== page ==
d) Infection: An infection can occur following ear surgery. The infection will disrupt the incision line and may leave the patient with an open wound. Prolonged antibiotics are required to fight the infection and to prevent further extension of the infection. Infections are usually avoided by using drains which will prevent hematoma formation. In addition, infections are less likely in patients who do not smoke cigarettes or in patients who quit smoking for at least 1 month prior to surgery.

e) Skin edge death/open wound: The skin incision can be disrupted if the skin edge dies or if there is local infection. This complication is best avoided by counseling patients on the terrible consequences of nicotine in cigarettes. Nicotine will literally clog all the small vessels found in the skin which are critical for the healing of the skin edge. Ear surgery patients are usually mandated to quit smoking for at least 1 month prior to surgery. In addition, uncontrolled diabetes can lead to the undesired sloughing of the skin. Diabetic patients are urged to be vigilant about controlling their blood sugar levels prior to surgery. If patients develop an open wound, they will require prolonged local wound care with frequent dressing changes. Unfortunately, any delays in healing of the skin edges will compromise your aesthetic outcome.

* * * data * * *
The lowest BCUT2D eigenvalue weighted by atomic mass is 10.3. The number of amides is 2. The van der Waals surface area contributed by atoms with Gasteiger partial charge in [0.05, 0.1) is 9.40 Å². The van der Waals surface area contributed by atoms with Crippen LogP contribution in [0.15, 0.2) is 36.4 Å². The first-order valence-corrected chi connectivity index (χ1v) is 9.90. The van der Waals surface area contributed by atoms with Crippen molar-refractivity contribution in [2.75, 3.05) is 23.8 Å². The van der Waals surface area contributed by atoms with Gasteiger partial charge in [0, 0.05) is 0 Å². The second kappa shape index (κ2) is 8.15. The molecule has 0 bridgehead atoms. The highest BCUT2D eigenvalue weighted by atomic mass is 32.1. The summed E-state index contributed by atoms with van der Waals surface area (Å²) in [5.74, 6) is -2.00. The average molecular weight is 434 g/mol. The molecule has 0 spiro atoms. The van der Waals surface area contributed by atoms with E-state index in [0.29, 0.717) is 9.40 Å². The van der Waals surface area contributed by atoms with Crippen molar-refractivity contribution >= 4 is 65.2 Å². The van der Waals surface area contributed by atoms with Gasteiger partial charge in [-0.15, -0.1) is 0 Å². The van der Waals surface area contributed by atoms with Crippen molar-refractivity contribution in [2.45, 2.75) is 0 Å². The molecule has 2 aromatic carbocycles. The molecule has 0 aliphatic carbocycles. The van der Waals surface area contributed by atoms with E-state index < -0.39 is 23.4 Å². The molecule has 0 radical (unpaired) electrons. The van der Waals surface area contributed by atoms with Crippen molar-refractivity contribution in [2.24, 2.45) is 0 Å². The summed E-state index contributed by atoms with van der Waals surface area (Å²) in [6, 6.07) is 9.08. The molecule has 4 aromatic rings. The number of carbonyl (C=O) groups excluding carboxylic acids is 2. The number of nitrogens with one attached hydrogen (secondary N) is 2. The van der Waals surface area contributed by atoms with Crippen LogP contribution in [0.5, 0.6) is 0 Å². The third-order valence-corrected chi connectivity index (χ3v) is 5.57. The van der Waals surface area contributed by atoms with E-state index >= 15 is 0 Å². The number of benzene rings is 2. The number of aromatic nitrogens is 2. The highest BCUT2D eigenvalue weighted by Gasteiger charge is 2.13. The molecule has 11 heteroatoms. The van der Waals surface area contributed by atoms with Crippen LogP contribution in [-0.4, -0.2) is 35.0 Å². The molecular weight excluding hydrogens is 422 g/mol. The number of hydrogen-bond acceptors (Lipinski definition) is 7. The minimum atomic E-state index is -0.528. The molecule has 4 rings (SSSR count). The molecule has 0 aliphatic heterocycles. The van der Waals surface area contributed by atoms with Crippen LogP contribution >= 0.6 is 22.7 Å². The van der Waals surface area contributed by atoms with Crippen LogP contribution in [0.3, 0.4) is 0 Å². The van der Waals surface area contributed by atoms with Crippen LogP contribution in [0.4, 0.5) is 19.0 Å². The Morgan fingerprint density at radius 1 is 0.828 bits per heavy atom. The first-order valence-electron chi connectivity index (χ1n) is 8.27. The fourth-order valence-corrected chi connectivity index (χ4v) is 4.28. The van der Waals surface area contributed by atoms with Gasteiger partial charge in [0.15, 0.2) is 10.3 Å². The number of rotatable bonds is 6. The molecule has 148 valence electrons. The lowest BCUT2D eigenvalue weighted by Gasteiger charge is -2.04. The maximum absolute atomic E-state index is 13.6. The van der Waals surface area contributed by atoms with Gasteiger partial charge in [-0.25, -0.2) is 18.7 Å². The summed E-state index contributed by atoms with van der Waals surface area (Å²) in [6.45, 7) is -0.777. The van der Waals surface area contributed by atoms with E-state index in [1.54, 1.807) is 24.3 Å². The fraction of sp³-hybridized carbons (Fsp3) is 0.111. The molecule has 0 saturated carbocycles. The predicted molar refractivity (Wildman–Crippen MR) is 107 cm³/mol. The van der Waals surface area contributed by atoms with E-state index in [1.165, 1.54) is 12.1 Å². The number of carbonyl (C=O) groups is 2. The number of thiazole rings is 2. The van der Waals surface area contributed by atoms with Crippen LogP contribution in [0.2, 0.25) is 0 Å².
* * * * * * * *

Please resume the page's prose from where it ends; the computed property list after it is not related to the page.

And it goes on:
What is ear surgery?

Ear surgery involves trimming and reshaping cartilage (supportive tissue of the ear) and removing excess skin as necessary in order to correct protruding, oversized and/or abnormally shaped ears. This procedure is commonly performed on both children and adults, and can improve the aesthetic appearance of abnormal ears to promote confidence and eliminate related social problems.

When should cosmetic ear surgery be performed?